The life cycle and behaviour of D. valens are similar in North America and China; however, some notable differences exist. Foremost among these is the beetle's ability to colonize, kill and reproduce in mature P. tabuliformis, resulting in outbreaks occurring in China that have no parallel in the native range of the pest.

In China, D. valens extensively colonizes and overwinters in the roots of trees (Britton and Sun, 2002; Wu et al., 2002). This extensive root colonization, combined with the presence of fungal associates in the roots, may explain the beetle's tree-killing success in China (Owen, 2001). Fungi isolated from D. valens include Leptographium terebrantis, L. procerum, Ophiostoma ips and a species of Graphium (Owen et al., 1987; Klepzig et al., 1991). Of the Ophiostoma fungi carried by Dendroctonus spp. attacking ponderosa pine, L. terebrantis was the most virulent (Owen et al., 1987; Parmeter et al., 1989). This fungus has also been associated with decline and/or mortality of a number of other species of Pinus (Highley and Tattar, 1985; Klepzig et al., 1991; Bannwart et al., 1998). Virtually nothing is known about the fungal complex associated with D. valens in China. However, it appears that the strain introduced into China with D. valens is more virulent than the one associated with the pest in North America, which is a cause of concern as the Chinese D. valens could be re-introduced to North America carrying more virulent fungi with it.

Flight distances of D. valens in North America can exceed 16 km (Smith, 1971). In China, flight distances of up to 35 km have been documented (Zhang et al., 2002). In China, D. valens cannot overwinter at any stage in boles at temperatures below -18°C. Mortality of D. valens larvae and adults is very low in roots, indicating that roots are important for the survival of the pest (Miao et al., 2001) and can serve as a source of beetles in the following year (Wu et al., 2002).

In China, D. valens primarily attacks Pinus tabuliformis and P. bungeana, especially P. tabuliformis. As a major reforestation species in China, P. tabuliformis is widely planted across much of the country, including degraded and marginal sites. Such sites can contribute to tree stress and are therefore likely to favour the activity of the pest (Li et al., 2001). Drought conditions were thought to have contributed greatly to an outbreak of D. valens in China in 1999 (Li et al., 2001). In general, mature and overmature P. tabuliformis forests are infested, whereas younger forests are seldom attacked. D. valens-infested pine forests are also endangered by another beetle, Hylastes parallelus (Wu et al., 2002). The interaction between these two beetle species and the role of H. parallelus in D. valens infestation are unknown.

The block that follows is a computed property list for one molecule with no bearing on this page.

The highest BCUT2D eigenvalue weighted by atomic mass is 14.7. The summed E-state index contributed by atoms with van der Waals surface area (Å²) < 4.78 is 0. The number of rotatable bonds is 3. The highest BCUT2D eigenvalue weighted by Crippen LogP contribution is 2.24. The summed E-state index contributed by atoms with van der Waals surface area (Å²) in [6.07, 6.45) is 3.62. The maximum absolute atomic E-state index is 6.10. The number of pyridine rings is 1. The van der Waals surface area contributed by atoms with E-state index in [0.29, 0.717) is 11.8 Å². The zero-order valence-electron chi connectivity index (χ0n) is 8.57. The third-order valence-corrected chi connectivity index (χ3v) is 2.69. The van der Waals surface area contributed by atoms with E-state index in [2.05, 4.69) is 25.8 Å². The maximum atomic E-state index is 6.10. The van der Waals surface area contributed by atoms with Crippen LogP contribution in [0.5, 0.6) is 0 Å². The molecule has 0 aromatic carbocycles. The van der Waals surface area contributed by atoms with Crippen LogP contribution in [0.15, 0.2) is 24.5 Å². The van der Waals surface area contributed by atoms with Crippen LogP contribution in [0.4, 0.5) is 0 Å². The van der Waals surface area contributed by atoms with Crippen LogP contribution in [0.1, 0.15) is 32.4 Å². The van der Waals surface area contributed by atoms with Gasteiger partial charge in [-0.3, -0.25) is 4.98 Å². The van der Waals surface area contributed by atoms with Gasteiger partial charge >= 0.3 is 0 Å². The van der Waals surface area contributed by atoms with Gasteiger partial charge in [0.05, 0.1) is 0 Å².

Natural enemies

Top of page
Natural enemyTypeLife stagesSpecificityReferencesBiological control inBiological control on
Heterobasidion annosum Pathogen
Rhizophagus grandis Predator

Notes on Natural Enemies

Top of page Predators of D. valens are rare in China. Dendrocopos major, Thansimus sp., Labidura sp., Paederus sp., Plgadeus sp., Cryptolestes sp., Raphidia sp., Deretaphrus sp. and Formica sp. have been found in limited numbers. Pathogens of D. valens in China include Beauveria sp. and Metarrhizium sp. (Zhang et al., 2002). Adult Tenebrionidae sp. reared in laboratory were found to be potentially lethal to D. valens adults and Beauveria sp. and Metarrhizium sp. killed the larvae, adults and pupae of D. valens (Wu et al., 2002).

Pathway Vectors

Top of page
VectorNotesLong DistanceLocalReferences
Clothing, footwear and possessions Yes